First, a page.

Watts and Watt-hours

(UtiliPoint.com - May 4, 2007)

May 5, 2007 - PowerMarketers Industry Publications


May 4, 2007

By Bob Bellemare President and CEO

In the past week several IssueAlert subscribers have contacted me about how to interpret the difference between watts and watt-hours and the number of homes served by certain generation devices. As we will see, simple questions unfortunately do not always have simple answers in the power industry.

A Classic Question

People like to discuss electric generators in terms of how many equivalent homes the new generator will serve. For instance, a reader asked how many homes are served in the following example:

“Oregon's proposed 100-MW Coos County wave energy project…would have a generating capacity of 100 MW; the total annual generation from the project is estimated to be approximately 175 gigawatt-hours per year.”

The reader was having a difficult time understanding the difference between a mega-watt (MW) and a megawatt-hour (MWh) and how to relate those numbers to houses served. These concepts are discussed in a prior IssueAlert article (see http://www.utilipoint.com/issuealert/article.asp?id=1728) but I thought the topic was worth revisiting, given the recent interest.

So let's start with the basics. The power being used at an instant in time is measured in “watts,” or “W.” The amount of energy used over a certain period of time is known as “watt-hours” (Wh). For example, a 100 W light bulb consumes 200 Wh of energy over two hours time (100 W * 2 hours = 200 Wh).

Because power system issues range from the very small (a light bulb) to the very large (power plants), symbols are used to describe their quantity. “One thousand” of anything in this business is usually referred to as a “kilo,” or “k” for short. Similarly, a “million” we call “Mega” or “M” and “Giga.” or “G” is one thousand times one million.

For example, suppose the peak power demand in a region was 40 gigawatts (GW). A gigawatt is 1000 megawatts (MW), so said another way the peak demand was 40,000 MW. One MW is one thousand kilowatts (kW) so 40 GW = 40,000 MW = 40,000,000 kW = 40,000,000,000 W.

So How Many Houses Could be Served by the 100 MW Wave Generator?

If the100 MW wave generator were to operate at its rated capacity in all hours, it would produce 876,000 MWh, or 876 gigawatt-hours (876 GWh) of energy over the course of the year (100 MW *8760 hours in a year). But the developers are predicting it will produce a much smaller amount, 175 GWh per year. Essentially the generator will produce 20 percent (175/876) of its theoretical maximum production in a year. Said another way, this generator, while rated at 100 MW, will average 20 MW of power production in a year.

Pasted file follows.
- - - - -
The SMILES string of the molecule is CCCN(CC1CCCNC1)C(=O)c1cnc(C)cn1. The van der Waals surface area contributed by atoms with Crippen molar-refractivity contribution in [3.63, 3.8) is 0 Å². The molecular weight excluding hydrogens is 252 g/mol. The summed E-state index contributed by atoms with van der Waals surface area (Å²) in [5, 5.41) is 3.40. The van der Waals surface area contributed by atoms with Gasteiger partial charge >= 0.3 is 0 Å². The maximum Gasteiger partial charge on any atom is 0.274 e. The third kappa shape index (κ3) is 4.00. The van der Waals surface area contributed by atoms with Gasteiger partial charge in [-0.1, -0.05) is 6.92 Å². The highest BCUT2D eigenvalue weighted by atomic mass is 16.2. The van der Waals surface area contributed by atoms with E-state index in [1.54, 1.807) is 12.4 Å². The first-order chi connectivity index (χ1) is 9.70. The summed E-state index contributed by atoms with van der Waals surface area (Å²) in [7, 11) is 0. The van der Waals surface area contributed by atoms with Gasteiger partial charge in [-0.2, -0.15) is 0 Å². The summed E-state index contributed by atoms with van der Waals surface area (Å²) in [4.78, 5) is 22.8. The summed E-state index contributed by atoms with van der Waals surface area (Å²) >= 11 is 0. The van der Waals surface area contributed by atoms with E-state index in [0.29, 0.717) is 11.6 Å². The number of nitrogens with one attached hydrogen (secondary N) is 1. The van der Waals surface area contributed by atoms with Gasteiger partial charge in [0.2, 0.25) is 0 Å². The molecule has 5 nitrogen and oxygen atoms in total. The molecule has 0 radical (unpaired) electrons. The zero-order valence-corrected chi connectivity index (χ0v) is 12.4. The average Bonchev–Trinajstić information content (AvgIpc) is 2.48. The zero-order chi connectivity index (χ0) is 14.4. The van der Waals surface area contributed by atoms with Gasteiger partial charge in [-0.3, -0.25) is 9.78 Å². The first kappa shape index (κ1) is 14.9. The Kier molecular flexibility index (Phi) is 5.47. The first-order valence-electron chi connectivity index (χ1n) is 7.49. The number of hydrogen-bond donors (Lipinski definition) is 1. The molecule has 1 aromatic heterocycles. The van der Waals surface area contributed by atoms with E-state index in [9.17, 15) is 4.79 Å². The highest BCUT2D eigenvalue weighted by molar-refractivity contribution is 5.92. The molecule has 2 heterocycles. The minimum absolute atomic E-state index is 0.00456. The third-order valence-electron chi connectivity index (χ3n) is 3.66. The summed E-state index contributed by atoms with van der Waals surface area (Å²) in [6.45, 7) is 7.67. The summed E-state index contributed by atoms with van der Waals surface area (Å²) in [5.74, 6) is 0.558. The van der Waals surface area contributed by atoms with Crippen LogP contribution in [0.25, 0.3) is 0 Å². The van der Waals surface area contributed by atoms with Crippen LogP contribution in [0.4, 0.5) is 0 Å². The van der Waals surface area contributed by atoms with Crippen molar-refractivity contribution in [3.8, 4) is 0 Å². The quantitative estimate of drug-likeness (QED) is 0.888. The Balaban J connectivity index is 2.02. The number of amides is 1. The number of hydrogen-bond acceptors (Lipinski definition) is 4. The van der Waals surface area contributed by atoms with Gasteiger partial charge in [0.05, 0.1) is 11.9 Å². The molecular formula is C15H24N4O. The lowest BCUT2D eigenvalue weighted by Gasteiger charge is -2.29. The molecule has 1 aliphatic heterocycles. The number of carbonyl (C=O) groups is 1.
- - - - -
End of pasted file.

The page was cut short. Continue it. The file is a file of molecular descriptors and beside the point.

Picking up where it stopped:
This 20 percent is called the capacity factor by the utility industry. It's the ratio of the actual energy produced by a generator compared to the maximum possible production from the generator. Coal plants, for example, typically have a 70 to 90 percent capacity factor, while certain renewable resources such as wind, solar and wave, normally range from 20 to 35 percent. The reason these renewable resources have a “low” capacity factor is because of the varying amounts of energy available from the renewable resource itself. For instance, the wind only blows sometimes and with varying intensity, the sun only shines in certain hours and cloud cover lowers production, and waves vary in intensity.

So how many houses would the wave generator serve? If we assume the average house uses 8 MWh in a year (which is 0.008 GWh/year) then by this measure the wave generator would serve 22,000 houses (175 GWh/0.008 GWh). A more accurate way of saying this would be the 100 MW wave generator produces the equivalent amount of energy as 22,000 houses consume in a year.

Another calculation people sometimes do is how many households a generator serves at the time of its peak production (in this case 100 MW). To do that calculation you need to know the average demand per households at that moment in time. This number also varies greatly around the country and by time of day and season, but let's assumes here the average peak household demand is 2.5 kW, or 0.0025 MW. So when the generator is producing 100 MW it serves 40,000 households at that moment in time (100 MW/.0025 MW).

Some advocates and those opposed to certain technologies can use a variety of numbers to support their arguments. Unfortunately there is no one solid number that captures all the nuisances of the situation but the average number (22,000 households) is probably the most common way of discussing the issue.


A utility planner needs to add generation to the system to meet the future demands of the region. When looking out over the next 10 years, the utility needs to add 1000 MW (1 GW) of new generation capacity capable of producing at least 2628 GWh of energy in the year. .What would be the capacity factor for our new generation if it only generates 2628 GWh of energy in a year? How many “equivalent” homes would be served by the generator (based on average production) if the average home consumes 0.008 GWh of electricity in a year? Finally, if it cost the utility $1500 per kW ($1500/kW) to install the generator, how many dollars per average household served was invested?

Please send an e-mail to rbell@utilipoint.com with your answers.

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